The Planning Process
planning road map The Master Plan for Crystal Palace Park has been sent to Bromley Council, the relevant planning authority, for Outline Planning permission. But, what is the planning process, what happens next and when can work begin? Here is an introduction... probably best illustrated by the diagram.

The planning system

The planning system plays an important role in helping protect the environment in our towns and cities and in the countryside.

In England and Wales, a 'plan-led system' outlines what can be built and where.

'Communities and Local Government' sets out national planning policy, but the main responsibilty rests with local planning authorities.

Planning permission and building regulations

Most new buildings or major changes to existing buildings or to the local environment need consent - known as planning permission.

Community involvement

The government is keen that citizens should take an active part in decisions affecting them and their communities.

Personal involvement in planning requires access to information and a willingness to contribute an opinion, either as an individual or in a group.

There are four areas the public can get involved in local planning matters:

  • Planning applications
    • Making your views known
    • There will be a limited amount of time in which to send comments to the local planning office. It is very important to meet any deadline or your submission may not be taken into account. It is possible to attend committee meetings dealing with planning applications. In many cases members of the public can speak briefly to ensure that the committee is aware of their views. However, only elected members of the council can vote on the application decision itself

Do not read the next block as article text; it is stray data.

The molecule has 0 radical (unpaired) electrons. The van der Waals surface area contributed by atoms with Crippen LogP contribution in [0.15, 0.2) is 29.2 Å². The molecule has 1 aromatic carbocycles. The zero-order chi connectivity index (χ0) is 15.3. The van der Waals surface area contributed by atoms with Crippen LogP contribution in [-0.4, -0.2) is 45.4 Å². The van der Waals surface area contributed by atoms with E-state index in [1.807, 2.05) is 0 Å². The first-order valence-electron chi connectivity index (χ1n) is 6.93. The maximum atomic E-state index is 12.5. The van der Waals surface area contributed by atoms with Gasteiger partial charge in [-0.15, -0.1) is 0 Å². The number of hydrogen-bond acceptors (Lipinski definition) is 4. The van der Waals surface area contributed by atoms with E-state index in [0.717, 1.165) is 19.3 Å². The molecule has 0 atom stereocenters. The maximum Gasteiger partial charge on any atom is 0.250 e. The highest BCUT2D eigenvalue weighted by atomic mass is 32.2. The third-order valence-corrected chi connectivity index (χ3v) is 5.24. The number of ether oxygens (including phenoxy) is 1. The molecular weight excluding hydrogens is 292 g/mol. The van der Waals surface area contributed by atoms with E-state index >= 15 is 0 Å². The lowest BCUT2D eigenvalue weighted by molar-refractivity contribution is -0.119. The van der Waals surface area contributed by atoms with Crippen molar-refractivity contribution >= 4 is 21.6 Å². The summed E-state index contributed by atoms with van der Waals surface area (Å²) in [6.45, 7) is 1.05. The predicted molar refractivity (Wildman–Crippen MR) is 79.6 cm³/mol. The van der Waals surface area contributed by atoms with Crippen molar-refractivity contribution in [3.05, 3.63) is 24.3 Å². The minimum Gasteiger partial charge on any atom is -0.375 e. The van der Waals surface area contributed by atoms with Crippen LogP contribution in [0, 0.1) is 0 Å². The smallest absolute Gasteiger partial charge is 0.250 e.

• Appeals
    • Commenting on a planning appeal
    • Planning applications are made to the local planning authority - usually the district or borough council. Appeals may be made for a number of reasons, but most are made because the LPA has refused planning permission
  • Local and regional plans
    • Community involvement in planning is one of the key aspects of the government's commitment to reforming the planning system. The Planning and Compulsory Purchase Act of 2004 introduced a new two-tiered plan system in England operating at regional level (Regional Spatial Strategies) and at local level (Local Development Frameworks). The law requires that both local and regional planning bodies prepare a statement of community involvement, which set out their policy on involving the community in preparing regional spatial strategies, local development documents and consulting on planning applications.
  • Breaches of planning control
    • Regional Spatial Strategies (RSS)
    • A Regional Spatial Strategy is a document that outlines how a strategy for region should look in 15 to 20 years time and possibly longer.
    • Public participation
    • Your Regional Planning Body (RPB) has a statutory duty to prepare and publish a statement of public participation setting out how it is going to involve all those with an interest throughout the Regional Spatial Strategy revision process

The comments above have been selected from the UK Government's online planning and building regulations resource for England and Wales - link to THE PLANNING PORTAL (click on logo below-opens in separate window). Use that site to learn, in much more detail, about planning and building regulations, applying for planning permission, finding out about developments near you, appealling against a decision and researching government policy.

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14 March 2008 Last Updated 16/3/08